So what can I say about the audio? I can start by saying it’s nothing short of phenomenal. The voice acting is really good and natural, as Johnny has this sort of growl in his tone as well as moments of American sarcasm. Billy Grey just fits perfectly as during some of the tense moments between Johnny and Billy, he would just have this perfect yelling volume and tone that matches his violent psychotic behavior. The voice actor doing Ashley does a great job playing the powerful role of the drugged out girl.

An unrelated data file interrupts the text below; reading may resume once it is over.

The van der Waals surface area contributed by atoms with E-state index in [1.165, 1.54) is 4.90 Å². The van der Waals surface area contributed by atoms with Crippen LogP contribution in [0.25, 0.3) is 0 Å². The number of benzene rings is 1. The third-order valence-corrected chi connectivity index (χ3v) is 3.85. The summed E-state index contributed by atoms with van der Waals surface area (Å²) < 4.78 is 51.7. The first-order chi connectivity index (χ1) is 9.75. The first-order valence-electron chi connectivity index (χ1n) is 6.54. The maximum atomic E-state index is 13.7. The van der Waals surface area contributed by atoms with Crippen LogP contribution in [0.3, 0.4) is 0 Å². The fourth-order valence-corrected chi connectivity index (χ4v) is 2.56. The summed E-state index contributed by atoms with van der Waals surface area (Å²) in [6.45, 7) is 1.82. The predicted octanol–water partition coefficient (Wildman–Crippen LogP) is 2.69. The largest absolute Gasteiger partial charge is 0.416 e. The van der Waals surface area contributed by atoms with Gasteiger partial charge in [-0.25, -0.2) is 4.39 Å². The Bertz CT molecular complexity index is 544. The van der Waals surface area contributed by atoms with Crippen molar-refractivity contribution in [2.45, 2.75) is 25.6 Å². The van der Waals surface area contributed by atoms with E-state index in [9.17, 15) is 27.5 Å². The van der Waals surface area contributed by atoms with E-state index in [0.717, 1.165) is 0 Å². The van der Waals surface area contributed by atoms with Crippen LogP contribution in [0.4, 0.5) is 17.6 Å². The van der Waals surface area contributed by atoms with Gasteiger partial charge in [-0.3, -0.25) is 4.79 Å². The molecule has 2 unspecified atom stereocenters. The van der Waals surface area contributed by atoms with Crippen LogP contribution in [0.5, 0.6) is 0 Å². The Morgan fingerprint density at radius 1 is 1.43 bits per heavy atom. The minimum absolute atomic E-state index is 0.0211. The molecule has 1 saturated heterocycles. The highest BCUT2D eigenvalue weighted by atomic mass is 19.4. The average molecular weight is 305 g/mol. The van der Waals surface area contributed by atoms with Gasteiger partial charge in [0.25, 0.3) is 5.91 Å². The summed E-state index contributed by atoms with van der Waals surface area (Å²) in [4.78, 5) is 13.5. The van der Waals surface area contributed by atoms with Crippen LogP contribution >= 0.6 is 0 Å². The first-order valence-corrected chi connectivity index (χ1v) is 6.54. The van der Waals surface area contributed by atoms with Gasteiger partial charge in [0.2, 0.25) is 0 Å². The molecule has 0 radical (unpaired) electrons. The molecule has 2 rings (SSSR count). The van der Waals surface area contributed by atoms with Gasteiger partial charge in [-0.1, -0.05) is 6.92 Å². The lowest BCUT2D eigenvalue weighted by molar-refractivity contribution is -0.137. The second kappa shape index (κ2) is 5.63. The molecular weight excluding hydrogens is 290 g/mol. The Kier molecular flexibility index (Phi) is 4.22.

Considering the subject matter, you will most likely lean towards the Liberty Rock Hardcore which gives a very grungy and dirty vibe to the game that perfectly suits the American biker gang motif. If the Hardcore station is too heavy for you, the new and improved Liberty Rock Radio which contrary to popular opinion is the official radio station of this game. Almost every single chopper you take, it will automatically switch to the Liberty Rock Radio station, and for good reason. The Liberty Rock Radio station or LRR in the original Grand Theft Auto was more light rock with songs such as “Cry” or “Street Kids”, and LRR in Lost and Damned is a fair bit more heavier, yet not as heavy as the Hardcore station. The song selection is just ingenious as they don’t only fit with their musical tone, but some even seem to be hand picked for their lyrics. AC/DC’s Touch Too Much, Jefferson Starship’s Jane have a great tone to accent the game with roaring electric guitars, and some have bone chilling lyrics that fit the game like Run to The Hills from Iron Maiden, and Highway Star from Deep Purple. But there is one song that stands above the rest in the entire soundtrack of GTA4, and that is Bon Jovi’s Wanted Dead or Alive. The lyrics, the tone, the pacing they all just fit perfectly within the context of the biker gang concept, it’s almost as if the game was built around this song, or the song was built around the game, it’s just beautiful. In any case, when you combine this with the original GTA4’s soundtrack, you have something that rivals any Grand Theft Auto series soundtrack.